The first total synthesis of leopolic acid A, a fungal metabolite with a rare 2,3-pyrrolidinedione nucleus linked to an ureido dipeptide, was designed and carried out. Crucial steps for the strategy include a Dieckmann cyclization to obtain the 2,3-pyrrolidinedione ring and a Wittig olefination to install the polymethylene chain. An oxazolidinone-containing leopolic acid A analogue was also synthesized. The antibacterial activity showed by both compounds suggests that they could be considered as promising candidates for future developments.
Keywords: antimicrobial; heterocyclic compounds; natural products; pyrrolidinedione; total synthesis
Great concern has recently been expressed about the diminishing efficacy of current antibiotic therapies and the emergence of multidrug resistant strains. Novel potent compounds endowed with new mechanisms of action are urgently needed. In this regard, natural products continue to be a rich source of biologically validated structures, which can be modified and optimized in drug discovery .
Chemical analysis of a terrestrial-derived Streptomyces sp. isolated from the rhizosphere of the plant Juniperus excelsa yielded a new metabolite, leopolic acid A (1, Figure 1) . Leopolic acid has unprecedented structural features consisting of an aliphatic side chain attached to a 2,3-pyrrolidinedione residue, which in turn, is connected to the ureido dipeptide L-Phe-L-Val. The compound showed antifungal and antibacterial activity against Mucor hiemalis and Staphylococcus aureus with a MIC of 32 and 16 μg/mL, respectively .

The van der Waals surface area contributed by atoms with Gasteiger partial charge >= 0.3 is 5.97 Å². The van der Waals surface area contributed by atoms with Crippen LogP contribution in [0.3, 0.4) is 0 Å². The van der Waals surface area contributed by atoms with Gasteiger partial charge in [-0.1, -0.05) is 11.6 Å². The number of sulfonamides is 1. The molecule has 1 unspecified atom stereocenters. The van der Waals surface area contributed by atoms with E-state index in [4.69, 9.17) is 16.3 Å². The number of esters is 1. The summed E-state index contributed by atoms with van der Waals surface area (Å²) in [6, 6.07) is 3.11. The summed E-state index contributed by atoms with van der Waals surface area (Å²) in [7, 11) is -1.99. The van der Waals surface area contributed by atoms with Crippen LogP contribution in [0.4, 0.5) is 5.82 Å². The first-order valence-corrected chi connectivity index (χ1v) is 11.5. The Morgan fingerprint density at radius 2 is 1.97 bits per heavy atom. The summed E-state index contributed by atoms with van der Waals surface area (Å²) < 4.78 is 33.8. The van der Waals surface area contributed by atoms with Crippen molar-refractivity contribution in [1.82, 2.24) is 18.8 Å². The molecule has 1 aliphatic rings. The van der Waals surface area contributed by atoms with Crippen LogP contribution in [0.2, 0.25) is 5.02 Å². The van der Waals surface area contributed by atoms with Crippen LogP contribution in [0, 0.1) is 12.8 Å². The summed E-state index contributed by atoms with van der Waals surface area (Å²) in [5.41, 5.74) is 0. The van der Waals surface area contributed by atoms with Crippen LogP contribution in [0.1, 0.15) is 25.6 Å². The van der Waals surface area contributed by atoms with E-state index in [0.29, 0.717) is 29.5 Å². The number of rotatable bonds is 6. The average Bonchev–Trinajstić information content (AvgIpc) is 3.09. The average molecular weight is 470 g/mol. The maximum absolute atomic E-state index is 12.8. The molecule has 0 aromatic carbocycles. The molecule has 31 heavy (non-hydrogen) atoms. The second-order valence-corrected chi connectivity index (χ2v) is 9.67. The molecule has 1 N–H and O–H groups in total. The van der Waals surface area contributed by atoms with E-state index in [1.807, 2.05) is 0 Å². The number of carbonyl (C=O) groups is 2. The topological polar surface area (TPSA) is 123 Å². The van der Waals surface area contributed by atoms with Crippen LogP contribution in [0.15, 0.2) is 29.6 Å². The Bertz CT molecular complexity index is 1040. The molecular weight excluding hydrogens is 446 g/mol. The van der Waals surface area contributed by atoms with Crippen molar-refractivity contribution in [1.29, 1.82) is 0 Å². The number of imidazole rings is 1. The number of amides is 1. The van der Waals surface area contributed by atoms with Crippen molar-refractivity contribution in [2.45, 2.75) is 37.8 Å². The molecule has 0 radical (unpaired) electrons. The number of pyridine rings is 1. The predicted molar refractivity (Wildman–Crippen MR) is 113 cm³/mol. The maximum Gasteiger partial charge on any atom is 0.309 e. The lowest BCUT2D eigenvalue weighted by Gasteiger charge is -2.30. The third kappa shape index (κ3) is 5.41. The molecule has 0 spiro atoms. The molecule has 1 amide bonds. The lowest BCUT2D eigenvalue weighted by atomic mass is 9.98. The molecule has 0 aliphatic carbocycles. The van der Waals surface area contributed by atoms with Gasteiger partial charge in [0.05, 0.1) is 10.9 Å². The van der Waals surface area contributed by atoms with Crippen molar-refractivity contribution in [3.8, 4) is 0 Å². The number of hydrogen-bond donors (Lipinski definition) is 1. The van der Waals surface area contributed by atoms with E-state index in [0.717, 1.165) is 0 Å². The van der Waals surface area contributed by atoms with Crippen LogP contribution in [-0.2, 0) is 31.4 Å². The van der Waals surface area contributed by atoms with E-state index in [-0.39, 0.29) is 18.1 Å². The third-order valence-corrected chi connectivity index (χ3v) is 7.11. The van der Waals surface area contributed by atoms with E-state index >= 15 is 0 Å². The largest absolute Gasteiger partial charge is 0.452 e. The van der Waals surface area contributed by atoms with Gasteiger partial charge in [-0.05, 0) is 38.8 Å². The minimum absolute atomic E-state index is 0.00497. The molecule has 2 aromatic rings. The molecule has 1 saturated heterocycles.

Compounds containing the isomeric 2,4-pyrrolidinedione ring system (tetramic acids) are widespread among the fungal metabolites and show a number of biological activities, i.e., antibacterial, antiviral, antifungal and anticancer. More than one hundred of them have been isolated from a variety of natural sources .
Conversely, natural compounds with a simple 2,3-pyrrrolidinedione nucleus are indeed very few [4-6]. Even though this core can be considered an attractive target, synthetic studies directed to find new biologically active compounds are scarce as well [7-9].
The unique structure and bioactivity of leopolic acid prompted us to plan a synthesis which might be used in the preparation of various analogues. A retrosynthetic disconnection of 1 at the amide bond gave two fragments, the ureido dipeptide L-Phe-L-Val and 4-decyl-3-hydroxy-1,5-dihydropyrrol-2-one, which appeared well suited for a convergent synthetic approach (Figure 1).